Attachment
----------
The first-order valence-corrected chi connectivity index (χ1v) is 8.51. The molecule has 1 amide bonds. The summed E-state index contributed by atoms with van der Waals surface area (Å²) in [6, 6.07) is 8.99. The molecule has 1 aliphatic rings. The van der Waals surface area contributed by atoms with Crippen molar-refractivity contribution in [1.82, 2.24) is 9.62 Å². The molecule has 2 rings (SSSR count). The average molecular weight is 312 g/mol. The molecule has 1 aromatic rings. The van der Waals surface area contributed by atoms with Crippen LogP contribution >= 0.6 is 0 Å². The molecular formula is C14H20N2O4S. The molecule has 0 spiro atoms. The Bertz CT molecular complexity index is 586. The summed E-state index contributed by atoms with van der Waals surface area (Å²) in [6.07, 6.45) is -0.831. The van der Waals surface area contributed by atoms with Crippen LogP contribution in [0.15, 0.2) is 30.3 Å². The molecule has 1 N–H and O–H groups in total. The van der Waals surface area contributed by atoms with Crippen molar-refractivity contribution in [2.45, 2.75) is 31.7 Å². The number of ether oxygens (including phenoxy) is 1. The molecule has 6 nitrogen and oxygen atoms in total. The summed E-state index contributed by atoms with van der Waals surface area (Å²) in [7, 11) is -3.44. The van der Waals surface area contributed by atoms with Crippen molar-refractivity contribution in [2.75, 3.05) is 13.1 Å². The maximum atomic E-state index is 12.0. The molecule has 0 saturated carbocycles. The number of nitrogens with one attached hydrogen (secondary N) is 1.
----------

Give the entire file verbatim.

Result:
The first-order valence-corrected chi connectivity index (χ1v) is 8.51. The molecule has 1 amide bonds. The summed E-state index contributed by atoms with van der Waals surface area (Å²) in [6, 6.07) is 8.99. The molecule has 1 aliphatic rings. The van der Waals surface area contributed by atoms with Crippen molar-refractivity contribution in [1.82, 2.24) is 9.62 Å². The molecule has 2 rings (SSSR count). The average molecular weight is 312 g/mol. The molecule has 1 aromatic rings. The van der Waals surface area contributed by atoms with Crippen LogP contribution >= 0.6 is 0 Å². The molecular formula is C14H20N2O4S. The molecule has 0 spiro atoms. The Bertz CT molecular complexity index is 586. The summed E-state index contributed by atoms with van der Waals surface area (Å²) in [6.07, 6.45) is -0.831. The van der Waals surface area contributed by atoms with Crippen LogP contribution in [0.15, 0.2) is 30.3 Å². The molecule has 1 N–H and O–H groups in total. The van der Waals surface area contributed by atoms with Crippen molar-refractivity contribution in [2.45, 2.75) is 31.7 Å². The number of ether oxygens (including phenoxy) is 1. The molecule has 6 nitrogen and oxygen atoms in total. The summed E-state index contributed by atoms with van der Waals surface area (Å²) in [7, 11) is -3.44. The van der Waals surface area contributed by atoms with Crippen molar-refractivity contribution in [2.75, 3.05) is 13.1 Å². The maximum atomic E-state index is 12.0. The molecule has 0 saturated carbocycles. The number of nitrogens with one attached hydrogen (secondary N) is 1.